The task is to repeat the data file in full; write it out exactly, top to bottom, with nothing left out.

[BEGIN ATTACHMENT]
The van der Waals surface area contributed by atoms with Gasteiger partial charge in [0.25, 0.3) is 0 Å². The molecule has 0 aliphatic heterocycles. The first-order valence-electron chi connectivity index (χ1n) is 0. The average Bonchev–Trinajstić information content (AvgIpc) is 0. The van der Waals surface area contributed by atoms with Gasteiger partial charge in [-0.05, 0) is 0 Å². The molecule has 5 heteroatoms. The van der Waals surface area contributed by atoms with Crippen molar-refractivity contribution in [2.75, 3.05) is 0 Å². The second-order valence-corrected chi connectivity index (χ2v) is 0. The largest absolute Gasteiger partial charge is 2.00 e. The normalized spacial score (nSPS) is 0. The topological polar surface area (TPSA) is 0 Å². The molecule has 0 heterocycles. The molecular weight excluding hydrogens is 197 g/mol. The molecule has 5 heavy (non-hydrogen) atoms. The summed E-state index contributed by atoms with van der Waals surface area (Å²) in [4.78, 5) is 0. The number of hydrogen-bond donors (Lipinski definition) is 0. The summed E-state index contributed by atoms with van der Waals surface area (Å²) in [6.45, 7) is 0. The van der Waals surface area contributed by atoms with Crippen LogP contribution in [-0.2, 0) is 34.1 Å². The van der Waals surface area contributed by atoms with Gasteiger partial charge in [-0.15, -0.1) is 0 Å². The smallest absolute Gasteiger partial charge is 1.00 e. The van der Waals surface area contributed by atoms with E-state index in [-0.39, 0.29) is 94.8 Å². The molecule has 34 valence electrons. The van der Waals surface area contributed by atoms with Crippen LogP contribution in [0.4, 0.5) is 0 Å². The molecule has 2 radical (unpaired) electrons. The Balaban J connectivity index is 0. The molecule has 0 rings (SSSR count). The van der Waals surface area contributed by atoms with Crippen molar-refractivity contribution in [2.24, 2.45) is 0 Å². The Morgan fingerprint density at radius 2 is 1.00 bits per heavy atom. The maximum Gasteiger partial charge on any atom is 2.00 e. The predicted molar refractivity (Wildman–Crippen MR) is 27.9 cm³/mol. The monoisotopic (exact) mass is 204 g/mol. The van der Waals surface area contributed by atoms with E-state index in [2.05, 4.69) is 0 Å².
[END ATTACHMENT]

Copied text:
The van der Waals surface area contributed by atoms with Gasteiger partial charge in [0.25, 0.3) is 0 Å². The molecule has 0 aliphatic heterocycles. The first-order valence-electron chi connectivity index (χ1n) is 0. The average Bonchev–Trinajstić information content (AvgIpc) is 0. The van der Waals surface area contributed by atoms with Gasteiger partial charge in [-0.05, 0) is 0 Å². The molecule has 5 heteroatoms. The van der Waals surface area contributed by atoms with Crippen molar-refractivity contribution in [2.75, 3.05) is 0 Å². The second-order valence-corrected chi connectivity index (χ2v) is 0. The largest absolute Gasteiger partial charge is 2.00 e. The normalized spacial score (nSPS) is 0. The topological polar surface area (TPSA) is 0 Å². The molecule has 0 heterocycles. The molecular weight excluding hydrogens is 197 g/mol. The molecule has 5 heavy (non-hydrogen) atoms. The summed E-state index contributed by atoms with van der Waals surface area (Å²) in [4.78, 5) is 0. The number of hydrogen-bond donors (Lipinski definition) is 0. The summed E-state index contributed by atoms with van der Waals surface area (Å²) in [6.45, 7) is 0. The van der Waals surface area contributed by atoms with Crippen LogP contribution in [-0.2, 0) is 34.1 Å². The van der Waals surface area contributed by atoms with Gasteiger partial charge in [-0.15, -0.1) is 0 Å². The smallest absolute Gasteiger partial charge is 1.00 e. The van der Waals surface area contributed by atoms with E-state index in [-0.39, 0.29) is 94.8 Å². The molecule has 34 valence electrons. The van der Waals surface area contributed by atoms with Crippen LogP contribution in [0.4, 0.5) is 0 Å². The molecule has 2 radical (unpaired) electrons. The Balaban J connectivity index is 0. The molecule has 0 rings (SSSR count). The van der Waals surface area contributed by atoms with Crippen molar-refractivity contribution in [2.24, 2.45) is 0 Å². The Morgan fingerprint density at radius 2 is 1.00 bits per heavy atom. The maximum Gasteiger partial charge on any atom is 2.00 e. The predicted molar refractivity (Wildman–Crippen MR) is 27.9 cm³/mol. The monoisotopic (exact) mass is 204 g/mol. The van der Waals surface area contributed by atoms with E-state index in [2.05, 4.69) is 0 Å².